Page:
How to Help Your Child Practice – a Guide For the Non-Musical Parent

Too often as teachers we hear the phrase “I am not musical at all, so I’m no help when it comes to practicing.” This post is to help end that statement and help guide you in the ways you are able to help your child practice. We’ve summed up how to help your child practice in three very easy steps for even the most non-musical of parents! We work hard in our 30, 45, or 60 minutes each week with our students to excite them about their musical growth, but the extra help from even the most non-musical parent at home is most definitely needed and very beneficial to a student.

Child Piano Practice1. Stay Aware – Know the Important Facts

At the end of your child’s lesson your teacher will pass on a few very valuable pieces of information which are key for the non-musical parent.

We will tell you:

  1. how many songs they are working on
  2. what the songs are called
  3. their main practice goal for the week

These three important facts are the bare minimum that you need as a non-musical to help ask leading questions (explained in step two) and help you “fake it till you make it” when it comes to practice support. Here’s the best part — if you happen to miss seeing one of us at the end of your child’s lesson or can’t remember what the teacher said, all of this information is also included on their lesson sheet located in their binder or folder, so students and parents can refer to it throughout the week.

2. Stay Connected – Ask Questions

Our second step helps you keep you connected with your child through something you may feel unsure about. This step applies the three important facts you learned in step one from your child’s teacher or lesson sheet by forming them into leading questions about their pieces. For example if all you can remember is the title of the song, your conversation might go like this, “I love the way ‘Pumpkin Boogie’ sounds, can you play it again?”. Sometimes this is the simplest way to prompt practice at home. More importantly it makes your child feel as though what they are practicing means something to you — and you are after all, their most important person!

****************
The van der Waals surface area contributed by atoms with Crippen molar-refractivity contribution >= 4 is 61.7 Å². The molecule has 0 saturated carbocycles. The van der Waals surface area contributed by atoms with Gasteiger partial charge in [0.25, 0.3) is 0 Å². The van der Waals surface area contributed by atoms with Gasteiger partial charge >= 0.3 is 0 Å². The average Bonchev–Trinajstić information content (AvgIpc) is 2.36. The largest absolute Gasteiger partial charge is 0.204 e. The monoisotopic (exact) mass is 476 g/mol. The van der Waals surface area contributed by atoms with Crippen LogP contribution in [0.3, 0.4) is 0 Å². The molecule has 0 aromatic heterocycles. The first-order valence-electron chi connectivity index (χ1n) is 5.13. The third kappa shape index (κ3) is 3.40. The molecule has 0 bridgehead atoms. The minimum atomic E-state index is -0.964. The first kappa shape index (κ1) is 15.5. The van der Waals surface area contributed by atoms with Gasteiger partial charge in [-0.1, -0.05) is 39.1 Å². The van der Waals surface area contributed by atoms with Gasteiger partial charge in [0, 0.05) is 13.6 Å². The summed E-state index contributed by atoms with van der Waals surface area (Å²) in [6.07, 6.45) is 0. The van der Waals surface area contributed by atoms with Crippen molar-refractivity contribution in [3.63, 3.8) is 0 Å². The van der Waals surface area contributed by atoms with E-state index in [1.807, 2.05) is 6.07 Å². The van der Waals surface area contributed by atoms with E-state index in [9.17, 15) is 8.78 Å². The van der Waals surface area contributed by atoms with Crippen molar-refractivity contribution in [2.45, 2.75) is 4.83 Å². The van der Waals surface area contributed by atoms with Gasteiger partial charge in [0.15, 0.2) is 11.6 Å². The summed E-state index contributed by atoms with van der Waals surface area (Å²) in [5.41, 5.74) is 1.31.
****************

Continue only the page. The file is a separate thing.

3. Show Support – Designate Practice Time

Our last and equally important step is dedicated to creating some sort of routine at home and designating a practice time. Just like going to soccer practice or dance class, children need a time they know is designated to practice the skills they learned in their lesson. The more you set aside a routine time, the easier this becomes. Not every child (in fact very few) is self motivated, so this extra support from you at home is so helpful in supporting their decision to take music lessons. Set aside 15 minutes after dinner one night, or 30 minutes over the weekend. You can be nearby to ask your leading questions, but certainly don’t need to sit right beside them. An example of how this conversation would go is, “While I clean up the dinner dishes, let me hear that C Major scale that is sounding so great!.” Having support to set a practice routine can make a huge impact on your child’s musical progress.

There you have it! Our three very easy steps to help guide you in ways to help your child practice, without any musical knowledge base. Remember that they know what they’re doing and sometimes they just need that nudge in the right direction from their important people. If you can believe it, many music teachers grow up with non-musical parents. But with endless encouragement at home, we turned out just fine!

You can do this – and we look forward to supporting you through it!